South Africa’s digital talent shines in Bryce’s future talent challenge

According to the results of the BRICS Future Skills Challenge, South Africa’s best digital talent can compete with top candidates from Brazil, Russia, India and China. The test is an online multi-day competition and was recently held in China.

Joanne Brink, Project Manager of the Brics Future Skills Challenge | Image provided

SA’s team of competitors includes 240 young professionals and students aged 16 to 35 who specialize in robotic process automation, mobile app development, data science and digital factory skills, among others.

Joanne Brink, Project Manager at the BRICS Future Skills Challenge, says:

“South Africa won 10% of the medals in the categories we competed in. This is impressive for a country with a total population of around 60 million. Team SA won the same number of medals as India, which has a population of 1.4 billion. Out of the 12 test events we competed in, SA won 15 medals, including 10 Medals were the first three levels.We are delighted that South Africa will host the BRICS Skills Challenge in 2023 and have learned valuable lessons from participating.

The SA team has won Bronze and Silver awards in various areas including Internet Marketing, Mobile App Development, Digital Twins, Lifecycle Management, Internet of Things, Aircraft Maintenance, Artificial Intelligence, Data Science and Cyber ​​Security.

Online training camps were held for the SA teams before the tournament in October. Each skill area was supported by at least one specialist with in-depth working knowledge of a specific professional field.

As individuals or teams, those selected to participate from BRICS countries have tackled real-world problems and devised solutions using their unique skills.

“Competing on international platforms like this prepares our young people for the future and helps us identify gaps. We can focus our efforts on building the skills needed in a changing world of work,” says Brink.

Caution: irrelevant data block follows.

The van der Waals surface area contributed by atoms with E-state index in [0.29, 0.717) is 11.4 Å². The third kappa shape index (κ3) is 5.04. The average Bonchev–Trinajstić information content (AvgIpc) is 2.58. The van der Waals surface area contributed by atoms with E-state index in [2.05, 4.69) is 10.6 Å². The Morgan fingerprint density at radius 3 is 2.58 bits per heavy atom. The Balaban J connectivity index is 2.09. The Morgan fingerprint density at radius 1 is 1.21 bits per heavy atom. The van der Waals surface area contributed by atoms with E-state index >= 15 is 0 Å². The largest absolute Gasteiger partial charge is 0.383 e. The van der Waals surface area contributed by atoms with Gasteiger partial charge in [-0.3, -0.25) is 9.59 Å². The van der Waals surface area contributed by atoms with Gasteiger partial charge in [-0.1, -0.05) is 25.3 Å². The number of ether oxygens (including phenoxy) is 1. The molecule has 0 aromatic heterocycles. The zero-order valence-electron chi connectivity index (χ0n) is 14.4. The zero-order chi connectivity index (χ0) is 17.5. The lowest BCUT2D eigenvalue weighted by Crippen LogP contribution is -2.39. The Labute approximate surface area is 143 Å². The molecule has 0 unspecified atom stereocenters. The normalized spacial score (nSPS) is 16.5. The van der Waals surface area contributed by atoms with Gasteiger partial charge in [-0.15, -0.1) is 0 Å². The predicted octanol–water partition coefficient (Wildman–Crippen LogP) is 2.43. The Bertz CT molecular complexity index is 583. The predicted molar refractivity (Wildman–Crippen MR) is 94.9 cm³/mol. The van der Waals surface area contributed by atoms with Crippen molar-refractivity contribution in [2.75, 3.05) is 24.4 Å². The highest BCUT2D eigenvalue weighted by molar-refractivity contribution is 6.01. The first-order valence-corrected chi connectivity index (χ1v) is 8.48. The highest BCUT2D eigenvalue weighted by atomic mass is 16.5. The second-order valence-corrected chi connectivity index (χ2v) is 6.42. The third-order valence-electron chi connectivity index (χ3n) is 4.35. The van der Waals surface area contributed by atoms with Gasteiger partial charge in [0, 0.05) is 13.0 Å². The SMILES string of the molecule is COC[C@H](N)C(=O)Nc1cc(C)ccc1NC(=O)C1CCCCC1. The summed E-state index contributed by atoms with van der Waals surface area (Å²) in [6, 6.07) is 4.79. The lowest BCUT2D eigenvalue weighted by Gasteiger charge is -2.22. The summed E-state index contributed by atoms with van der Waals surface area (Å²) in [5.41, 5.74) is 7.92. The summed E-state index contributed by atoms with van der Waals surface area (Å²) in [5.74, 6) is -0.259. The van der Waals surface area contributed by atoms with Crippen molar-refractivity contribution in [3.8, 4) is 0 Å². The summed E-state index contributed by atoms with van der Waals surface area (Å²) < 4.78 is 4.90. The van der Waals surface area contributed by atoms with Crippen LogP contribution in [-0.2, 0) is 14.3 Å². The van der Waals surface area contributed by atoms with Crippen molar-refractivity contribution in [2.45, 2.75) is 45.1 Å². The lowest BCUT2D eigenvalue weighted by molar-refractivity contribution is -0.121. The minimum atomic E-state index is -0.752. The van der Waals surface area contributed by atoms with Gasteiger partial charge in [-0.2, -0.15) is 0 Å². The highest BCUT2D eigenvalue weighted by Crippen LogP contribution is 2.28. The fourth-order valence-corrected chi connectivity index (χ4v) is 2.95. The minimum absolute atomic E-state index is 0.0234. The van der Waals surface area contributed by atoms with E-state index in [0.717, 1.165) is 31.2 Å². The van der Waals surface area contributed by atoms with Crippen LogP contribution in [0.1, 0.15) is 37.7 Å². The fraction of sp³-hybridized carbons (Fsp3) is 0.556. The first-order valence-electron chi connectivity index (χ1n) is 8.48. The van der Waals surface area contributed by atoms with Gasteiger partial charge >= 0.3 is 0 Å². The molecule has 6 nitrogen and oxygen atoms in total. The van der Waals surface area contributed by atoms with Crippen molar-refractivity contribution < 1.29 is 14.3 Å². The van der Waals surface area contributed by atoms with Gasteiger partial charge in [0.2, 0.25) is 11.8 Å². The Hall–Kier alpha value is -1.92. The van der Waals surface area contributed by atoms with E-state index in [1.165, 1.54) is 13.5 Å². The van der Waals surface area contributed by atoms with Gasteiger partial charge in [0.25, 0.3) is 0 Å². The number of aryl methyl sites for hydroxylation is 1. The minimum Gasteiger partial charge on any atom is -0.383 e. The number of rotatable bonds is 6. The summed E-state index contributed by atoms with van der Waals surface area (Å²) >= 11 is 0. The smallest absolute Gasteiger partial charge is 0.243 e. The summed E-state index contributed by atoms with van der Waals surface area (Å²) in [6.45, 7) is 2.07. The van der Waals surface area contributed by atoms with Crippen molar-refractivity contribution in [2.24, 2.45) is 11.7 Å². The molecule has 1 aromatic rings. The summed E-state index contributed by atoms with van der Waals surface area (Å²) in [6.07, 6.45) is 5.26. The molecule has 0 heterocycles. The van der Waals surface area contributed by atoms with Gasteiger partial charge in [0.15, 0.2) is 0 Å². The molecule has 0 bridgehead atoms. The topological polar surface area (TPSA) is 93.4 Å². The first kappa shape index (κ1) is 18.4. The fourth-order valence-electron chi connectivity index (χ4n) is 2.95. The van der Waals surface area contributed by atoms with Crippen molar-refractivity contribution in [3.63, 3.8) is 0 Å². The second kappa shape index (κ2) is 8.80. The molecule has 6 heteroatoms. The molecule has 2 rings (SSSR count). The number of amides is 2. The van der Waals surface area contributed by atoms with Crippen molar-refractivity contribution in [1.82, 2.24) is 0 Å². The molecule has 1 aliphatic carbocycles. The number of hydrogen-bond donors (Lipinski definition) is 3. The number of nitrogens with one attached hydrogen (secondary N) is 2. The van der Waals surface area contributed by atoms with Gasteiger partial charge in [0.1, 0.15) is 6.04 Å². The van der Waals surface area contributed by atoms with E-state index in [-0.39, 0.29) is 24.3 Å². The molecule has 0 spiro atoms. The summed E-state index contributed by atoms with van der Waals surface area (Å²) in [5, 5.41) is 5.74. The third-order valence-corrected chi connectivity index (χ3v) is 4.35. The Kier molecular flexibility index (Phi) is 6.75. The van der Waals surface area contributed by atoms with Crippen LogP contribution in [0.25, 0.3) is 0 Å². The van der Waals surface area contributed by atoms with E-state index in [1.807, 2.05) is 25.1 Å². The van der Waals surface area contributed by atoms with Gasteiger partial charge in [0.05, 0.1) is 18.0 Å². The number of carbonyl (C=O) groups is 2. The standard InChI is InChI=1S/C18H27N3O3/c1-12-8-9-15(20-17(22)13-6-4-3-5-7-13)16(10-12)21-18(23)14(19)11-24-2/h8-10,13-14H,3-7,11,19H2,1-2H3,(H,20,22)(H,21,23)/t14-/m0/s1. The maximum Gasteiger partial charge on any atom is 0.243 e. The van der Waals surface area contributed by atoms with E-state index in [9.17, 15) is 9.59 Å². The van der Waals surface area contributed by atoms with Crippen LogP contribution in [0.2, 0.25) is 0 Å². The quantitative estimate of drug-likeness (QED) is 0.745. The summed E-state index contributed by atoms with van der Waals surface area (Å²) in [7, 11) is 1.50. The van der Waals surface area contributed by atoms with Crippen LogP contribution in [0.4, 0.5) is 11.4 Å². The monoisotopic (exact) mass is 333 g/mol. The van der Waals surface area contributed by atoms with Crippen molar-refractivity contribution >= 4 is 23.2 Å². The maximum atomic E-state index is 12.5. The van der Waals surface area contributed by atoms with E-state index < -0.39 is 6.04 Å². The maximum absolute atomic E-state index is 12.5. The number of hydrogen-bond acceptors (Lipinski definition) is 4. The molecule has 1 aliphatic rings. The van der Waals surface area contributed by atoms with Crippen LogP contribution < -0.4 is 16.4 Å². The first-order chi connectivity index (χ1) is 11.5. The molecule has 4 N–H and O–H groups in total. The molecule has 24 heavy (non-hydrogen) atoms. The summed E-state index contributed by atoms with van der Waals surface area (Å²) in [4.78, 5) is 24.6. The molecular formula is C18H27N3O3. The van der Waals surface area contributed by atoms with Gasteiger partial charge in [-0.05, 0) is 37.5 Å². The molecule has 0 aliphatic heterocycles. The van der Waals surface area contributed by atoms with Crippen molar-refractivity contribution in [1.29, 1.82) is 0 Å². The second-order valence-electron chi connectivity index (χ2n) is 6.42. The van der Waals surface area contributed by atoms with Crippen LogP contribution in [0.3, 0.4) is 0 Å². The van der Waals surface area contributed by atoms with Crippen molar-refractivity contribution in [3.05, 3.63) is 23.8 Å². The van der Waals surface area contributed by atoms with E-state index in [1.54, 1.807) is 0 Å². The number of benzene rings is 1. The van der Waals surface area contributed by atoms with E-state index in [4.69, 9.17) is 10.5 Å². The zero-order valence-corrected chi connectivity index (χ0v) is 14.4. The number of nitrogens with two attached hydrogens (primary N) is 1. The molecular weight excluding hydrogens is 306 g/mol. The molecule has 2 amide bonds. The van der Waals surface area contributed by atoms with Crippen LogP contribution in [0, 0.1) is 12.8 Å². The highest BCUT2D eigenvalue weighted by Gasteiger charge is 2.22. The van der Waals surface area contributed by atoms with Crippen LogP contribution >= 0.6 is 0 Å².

Professor Theo van Niekerk, a lecturer in mechatronics engineering at Nelson Mandela University, served as an expert in the digital twin challenge.

“Mechatronics is the integration of systems to optimize and speed up production with little or no time. Digital twins also require multi-skilled people who can build software for images as well as mechanical, electrical and physical components. Globally, these skills still require much further development, but “Our young people can move seamlessly across different sectors. This skill, coupled with the experience of the digital twin, is in high demand globally and I see it in our graduates,” he said.

A South African digital marketing team came second in that challenge, despite not knowing most of the apps used in China. Participant Gape Mojanaga says:

“There was a lot of pressure to deliver the brief. My partner and I were unable to complete the first module in the allotted time; And I think if we had the winners we could give them a run for their money.

Mojanaga is a social entrepreneur who plans to share the skills he acquired through digital marketing with unemployed youth in rural areas. “Giving naturally curious young people in education, training or not employed and then opportunities to expand their learning through competitions like the BRICS Future Skills Challenge is a game changer.”

Data Science silver winner Adebowele Tosin said the test provided valuable information to other data scientists. “Competing with BRICS colleagues provided a valuable benchmark and enhanced my business analysis skills. It also helped me interpret findings using the appropriate perspective,” he said.

As South Africa hosts the BRICS Future Skills Challenge in 2023, visionary sponsors are being sought to support SA’s future workforce needs.

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